The C++ programmer you hire off the street will know that a base class with all pure virtual methods and no implementation is an interface. They will know that public inheritance from it means its implementing that interface. They won't know the crazy macro language specified in that article.

I'd also add that idioms are especially important in C++ due to the ability to really shoot your foot off if you're not careful. In fact the generally used idioms in C++ may be C++'s most powerful feature.

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I would never redefine or replace an existing keyword - it only leads to confusion by everyone but the author...

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Why was this downvoted? –  helpermethod Apr 26 '11 at 21:39
@Helper, maybe because interface isn't an existing keyword? Wasn't me though. –  Mark Ransom Apr 26 '11 at 21:44
@Mark that is why I added the replace in my original post. –  Mario The Spoon Apr 26 '11 at 21:49

It is bad. I wouldn't use it, ever.

Conventionally: Defines in C/C++ are typically all in capital letters to make it obvious to any reader that it is a define, and to avoid name-clashes with function or variable names.

Practically: It is a very common name "interface" and this use of it will be dangerous just on that basis. But, of course, you could make the name more distinct, e.g., MY_PLATFORM_INTERFACE or something like that.

Philosophically: This is clearly a lame attempt at turning C++ into a more purist OOP language like Java or C#, and trying to somehow make the C++ syntax more familiar to newcomers from the Java/C# world. A programming language is what it is. If you want deep changes to be made, appeal to the standard committee, and be prepared to provide strong evidence. I think that such a small change to the syntax is ridiculous. I don't think anyone would not be able to switch to C++ because he can't get used to the idea that the interface keyword doesn't exist in C++.

Idiomatically: When you program in C++, you should expect C++ programmers to look at or review your code. If you introduce a thing like that that could look like an obscure compiler-specific extension of C++, you might throw a real C++ programmer off and he might spend his precious time wondering what compiler or extension is used that enables this "interface" keyword. Stick to C++ idiomatic syntax whenever possible. Otherwise, you will have to comment, next to every use of "interface", that this keyword is just a define for "class", in which case, you might as well just comment on the class declaration that this class is an interface and just use the "class" keyword as you normally would.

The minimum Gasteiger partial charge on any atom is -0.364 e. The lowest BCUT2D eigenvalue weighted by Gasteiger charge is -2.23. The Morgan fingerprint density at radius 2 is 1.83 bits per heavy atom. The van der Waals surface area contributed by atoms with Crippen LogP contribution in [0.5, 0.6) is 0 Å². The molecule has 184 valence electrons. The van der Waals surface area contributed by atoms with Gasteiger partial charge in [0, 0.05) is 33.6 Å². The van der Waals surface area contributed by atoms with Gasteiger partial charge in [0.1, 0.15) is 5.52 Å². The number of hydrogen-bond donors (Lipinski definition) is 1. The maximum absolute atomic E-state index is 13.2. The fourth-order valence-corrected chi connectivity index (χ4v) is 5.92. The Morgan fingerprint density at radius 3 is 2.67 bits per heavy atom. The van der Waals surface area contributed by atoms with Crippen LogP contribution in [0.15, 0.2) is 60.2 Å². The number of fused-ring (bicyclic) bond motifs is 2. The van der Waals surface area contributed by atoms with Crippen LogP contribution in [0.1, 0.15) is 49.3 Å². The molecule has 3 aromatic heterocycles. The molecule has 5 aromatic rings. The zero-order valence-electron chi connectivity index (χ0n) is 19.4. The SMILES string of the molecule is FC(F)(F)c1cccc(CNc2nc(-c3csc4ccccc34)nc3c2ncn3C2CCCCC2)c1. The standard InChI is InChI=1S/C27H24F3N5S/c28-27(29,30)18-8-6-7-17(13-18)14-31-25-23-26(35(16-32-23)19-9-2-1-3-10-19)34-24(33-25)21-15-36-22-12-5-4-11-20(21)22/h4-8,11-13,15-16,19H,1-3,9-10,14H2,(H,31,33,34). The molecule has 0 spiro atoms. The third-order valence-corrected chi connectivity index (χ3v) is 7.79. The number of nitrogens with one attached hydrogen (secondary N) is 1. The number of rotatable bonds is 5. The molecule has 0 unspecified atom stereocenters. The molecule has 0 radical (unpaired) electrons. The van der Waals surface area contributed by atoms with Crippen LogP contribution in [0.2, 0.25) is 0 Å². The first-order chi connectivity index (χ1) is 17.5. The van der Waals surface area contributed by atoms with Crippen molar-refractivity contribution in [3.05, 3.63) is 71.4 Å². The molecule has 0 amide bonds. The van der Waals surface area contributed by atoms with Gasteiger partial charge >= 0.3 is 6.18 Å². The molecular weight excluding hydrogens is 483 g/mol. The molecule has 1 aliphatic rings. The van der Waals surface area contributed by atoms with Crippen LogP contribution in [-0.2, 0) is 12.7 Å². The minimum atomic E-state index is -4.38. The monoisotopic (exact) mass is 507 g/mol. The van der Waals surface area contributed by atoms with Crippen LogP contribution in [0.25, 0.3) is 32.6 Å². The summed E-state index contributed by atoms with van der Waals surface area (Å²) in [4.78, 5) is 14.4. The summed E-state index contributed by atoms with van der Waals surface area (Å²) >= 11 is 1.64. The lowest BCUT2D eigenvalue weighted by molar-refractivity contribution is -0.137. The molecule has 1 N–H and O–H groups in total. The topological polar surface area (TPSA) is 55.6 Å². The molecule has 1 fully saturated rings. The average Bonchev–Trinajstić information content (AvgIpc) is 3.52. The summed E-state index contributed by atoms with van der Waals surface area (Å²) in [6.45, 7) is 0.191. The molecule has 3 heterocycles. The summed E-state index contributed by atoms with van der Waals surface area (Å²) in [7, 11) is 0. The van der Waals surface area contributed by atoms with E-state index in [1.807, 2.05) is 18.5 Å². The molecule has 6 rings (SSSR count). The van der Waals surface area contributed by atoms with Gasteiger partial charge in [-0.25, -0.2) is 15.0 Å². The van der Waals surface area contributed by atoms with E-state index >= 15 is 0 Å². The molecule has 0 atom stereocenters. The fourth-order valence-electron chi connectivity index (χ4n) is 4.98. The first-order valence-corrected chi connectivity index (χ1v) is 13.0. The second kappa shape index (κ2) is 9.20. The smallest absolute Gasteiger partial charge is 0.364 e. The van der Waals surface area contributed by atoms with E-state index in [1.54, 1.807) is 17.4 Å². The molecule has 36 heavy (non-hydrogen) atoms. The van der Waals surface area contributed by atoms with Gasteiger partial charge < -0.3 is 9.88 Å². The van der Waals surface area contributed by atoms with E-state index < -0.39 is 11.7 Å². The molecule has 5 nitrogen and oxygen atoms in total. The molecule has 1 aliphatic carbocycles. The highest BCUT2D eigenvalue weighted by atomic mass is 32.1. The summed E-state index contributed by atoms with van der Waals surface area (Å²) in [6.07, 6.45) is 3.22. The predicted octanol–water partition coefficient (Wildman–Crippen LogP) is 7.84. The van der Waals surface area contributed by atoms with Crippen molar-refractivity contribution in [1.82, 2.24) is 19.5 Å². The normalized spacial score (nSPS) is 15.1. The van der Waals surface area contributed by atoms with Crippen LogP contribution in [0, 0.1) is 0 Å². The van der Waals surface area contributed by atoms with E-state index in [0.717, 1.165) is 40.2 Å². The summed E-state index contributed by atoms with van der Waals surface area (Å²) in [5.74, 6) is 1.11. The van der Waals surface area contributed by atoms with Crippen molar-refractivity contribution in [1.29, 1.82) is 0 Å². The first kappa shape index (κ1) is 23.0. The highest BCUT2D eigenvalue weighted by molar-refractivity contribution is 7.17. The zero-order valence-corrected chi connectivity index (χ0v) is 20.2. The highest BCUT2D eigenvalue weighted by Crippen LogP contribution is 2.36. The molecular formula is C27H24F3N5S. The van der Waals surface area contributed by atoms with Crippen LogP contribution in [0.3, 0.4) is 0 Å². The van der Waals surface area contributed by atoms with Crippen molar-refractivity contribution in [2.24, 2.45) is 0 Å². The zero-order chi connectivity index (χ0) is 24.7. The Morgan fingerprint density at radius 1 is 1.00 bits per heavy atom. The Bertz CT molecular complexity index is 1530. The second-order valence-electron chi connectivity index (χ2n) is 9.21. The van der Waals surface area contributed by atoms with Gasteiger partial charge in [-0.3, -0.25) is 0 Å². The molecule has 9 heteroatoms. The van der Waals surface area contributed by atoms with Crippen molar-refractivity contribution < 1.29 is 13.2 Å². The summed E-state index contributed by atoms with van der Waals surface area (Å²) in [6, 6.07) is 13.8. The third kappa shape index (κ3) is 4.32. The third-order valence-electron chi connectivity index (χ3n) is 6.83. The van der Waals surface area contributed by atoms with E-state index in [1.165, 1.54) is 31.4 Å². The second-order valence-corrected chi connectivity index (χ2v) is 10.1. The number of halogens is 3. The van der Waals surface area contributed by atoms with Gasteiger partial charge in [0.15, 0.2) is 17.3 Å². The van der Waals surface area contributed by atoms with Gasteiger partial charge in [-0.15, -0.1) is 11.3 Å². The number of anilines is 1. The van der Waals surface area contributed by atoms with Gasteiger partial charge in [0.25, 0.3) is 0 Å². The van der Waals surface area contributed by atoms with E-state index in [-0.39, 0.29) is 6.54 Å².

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I don't get the point of doing this. How does it help make the code more readable to developers? Or even avoiding making it more obscure?

Better to use a class naming convention such as IClassName, that should be clear without obfuscating the code from developers working on it.

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Instead of

#define interface class

Consider using the Visual C++ keyword __interface instead, and write your #define like this:

#ifndef _MSC_VER
#define __interface class

Also prefix your interface classes with the conventional "I" for additional clarity as @jonathan-wood suggested.

Using this approach, you get true compiler support for the interface pattern under Visual Studio, and everything still compiles happily cross-platform. Because of the double underscore, you also avoid the potential problem of symbol naming collision mentioned by @gd1.

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Or you could just do `` and leave it at that. –  Miles Rout Jan 1 '13 at 7:01